Ironically, those foreigners closest to the tribal Arabs, the nontribal Arabs, represent the greatest threat. Only Arabs from other Arab states might conceivably stay in the gulf and expect to be citizens. Others, even Muslims from the coasts of Pakistan and India, whose history is intertwined with that of the gulf, would have a difficult time arguing in the twentieth century that they should be citizens of an Arab state.
Modern Arab politics, however, often speaks of a single Arab nation in which all Arabs might be citizens. This has led to the notion that Arabs should have rights in the gulf states simply because of their ethnicity. The continuing exodus of millions of Palestinian Arabs since 1948, and their subsequent residence throughout the Arab world, has added urgency to the demand that individual Arab states define their qualifications for citizenship. Many Arabs argue that Palestinians in particular, but other Arabs as well, should be accepted as citizens in the gulf. Gulf leaders have understandably opposed this for fear that nontribal Arabs would challenge traditional ways of rule. Although people from all over the world may come to the gulf to work, sovereignty and citizenship are closely guarded by the predominantly tribal population that has its roots in the Arabian Peninsula. In this way, the Persian Gulf coast has preserved its ties with the Arab interior that form the essence of its identity.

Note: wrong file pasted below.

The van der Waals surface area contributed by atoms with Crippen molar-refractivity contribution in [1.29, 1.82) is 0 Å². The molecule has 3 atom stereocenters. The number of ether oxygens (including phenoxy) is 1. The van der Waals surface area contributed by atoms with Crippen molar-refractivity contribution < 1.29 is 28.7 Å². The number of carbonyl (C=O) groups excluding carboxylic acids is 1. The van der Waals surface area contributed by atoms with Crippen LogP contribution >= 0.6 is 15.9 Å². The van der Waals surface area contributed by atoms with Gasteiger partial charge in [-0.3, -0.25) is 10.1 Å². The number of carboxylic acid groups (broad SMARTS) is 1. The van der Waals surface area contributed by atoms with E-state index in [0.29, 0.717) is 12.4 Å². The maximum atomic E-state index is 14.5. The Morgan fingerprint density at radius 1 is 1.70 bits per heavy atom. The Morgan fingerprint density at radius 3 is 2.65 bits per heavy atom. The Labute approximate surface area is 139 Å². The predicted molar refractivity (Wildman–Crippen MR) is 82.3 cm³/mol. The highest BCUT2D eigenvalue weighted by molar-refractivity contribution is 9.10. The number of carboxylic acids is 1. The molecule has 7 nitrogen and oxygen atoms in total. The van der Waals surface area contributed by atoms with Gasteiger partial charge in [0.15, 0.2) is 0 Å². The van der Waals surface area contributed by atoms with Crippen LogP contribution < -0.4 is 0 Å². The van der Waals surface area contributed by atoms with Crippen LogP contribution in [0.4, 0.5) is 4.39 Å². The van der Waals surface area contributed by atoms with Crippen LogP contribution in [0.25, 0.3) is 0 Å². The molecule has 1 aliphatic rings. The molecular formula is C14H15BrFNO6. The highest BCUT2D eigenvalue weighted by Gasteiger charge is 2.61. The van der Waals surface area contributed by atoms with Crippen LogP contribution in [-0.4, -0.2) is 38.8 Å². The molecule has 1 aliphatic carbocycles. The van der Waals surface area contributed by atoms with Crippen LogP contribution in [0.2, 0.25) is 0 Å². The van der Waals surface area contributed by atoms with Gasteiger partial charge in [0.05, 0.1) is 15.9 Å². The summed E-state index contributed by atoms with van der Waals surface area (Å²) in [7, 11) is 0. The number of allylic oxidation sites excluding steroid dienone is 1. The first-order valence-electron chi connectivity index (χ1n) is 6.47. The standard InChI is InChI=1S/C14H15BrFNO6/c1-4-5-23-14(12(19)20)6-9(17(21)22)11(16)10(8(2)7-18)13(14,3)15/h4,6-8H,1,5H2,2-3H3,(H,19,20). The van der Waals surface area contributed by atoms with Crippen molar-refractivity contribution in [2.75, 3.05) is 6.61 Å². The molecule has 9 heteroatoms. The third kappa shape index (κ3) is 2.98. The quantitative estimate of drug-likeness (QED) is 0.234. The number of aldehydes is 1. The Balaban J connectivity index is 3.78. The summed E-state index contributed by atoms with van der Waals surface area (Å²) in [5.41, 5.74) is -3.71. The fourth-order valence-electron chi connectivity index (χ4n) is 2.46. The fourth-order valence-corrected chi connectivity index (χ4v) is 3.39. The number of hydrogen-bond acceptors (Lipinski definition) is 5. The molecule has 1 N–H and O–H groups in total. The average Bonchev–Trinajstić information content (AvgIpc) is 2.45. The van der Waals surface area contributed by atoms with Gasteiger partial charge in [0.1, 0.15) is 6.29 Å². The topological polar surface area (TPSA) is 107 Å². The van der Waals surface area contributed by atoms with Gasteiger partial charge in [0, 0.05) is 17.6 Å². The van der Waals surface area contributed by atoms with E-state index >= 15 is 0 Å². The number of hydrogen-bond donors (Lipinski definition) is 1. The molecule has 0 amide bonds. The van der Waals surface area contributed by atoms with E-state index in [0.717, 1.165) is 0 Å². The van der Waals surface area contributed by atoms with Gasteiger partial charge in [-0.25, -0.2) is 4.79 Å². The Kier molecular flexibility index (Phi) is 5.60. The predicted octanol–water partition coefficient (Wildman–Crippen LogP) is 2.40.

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The literature on Kuwait, Bahrain, Qatar, the UAE, and Oman may be divided into two groups: books on Oman and books on the rest of the gulf states. Calvin Allen has a relatively brief study of the modern history of Oman entitled Oman: The Modernization of the Sultanate. John C. Wilkinson has written a number of scholarly studies on Oman, including his recent work, The Imamate Tradition of Oman. This is an excellent and detailed study of most aspects of Omani history.
For the rest of the gulf, a number of brief studies exist, of which the most recent is The Arab Gulf and the Arab World, a collection of articles on various aspects of modern gulf life edited by B.R. Pridham; it contains little on the history of the region. For more historical background, the reader may consult an older but more substantial collection edited by Alvin Cottrell entitled The Persian Gulf States. Further history can be found in Donald Hawley's The Trucial States.
Of books on particular countries or issues, the best is Fuad Khuri's Tribe and State in Bahrain, which considers the social, religious, and ethnic divisions of the island nation. A recent brief work on the UAE by Malcolm C. Peck, The United Arab Emirates, is very good. Abdulrasool al-Mossa's study, Immigrant Labor in Kuwait, provides a description of the situation of foreign workers in the gulf. Religious disturbances in the gulf are discussed in relevant chapters of Robin Wright's Sacred Rage. (For further information and complete citations, see Bibliography.)
Data as of January 1993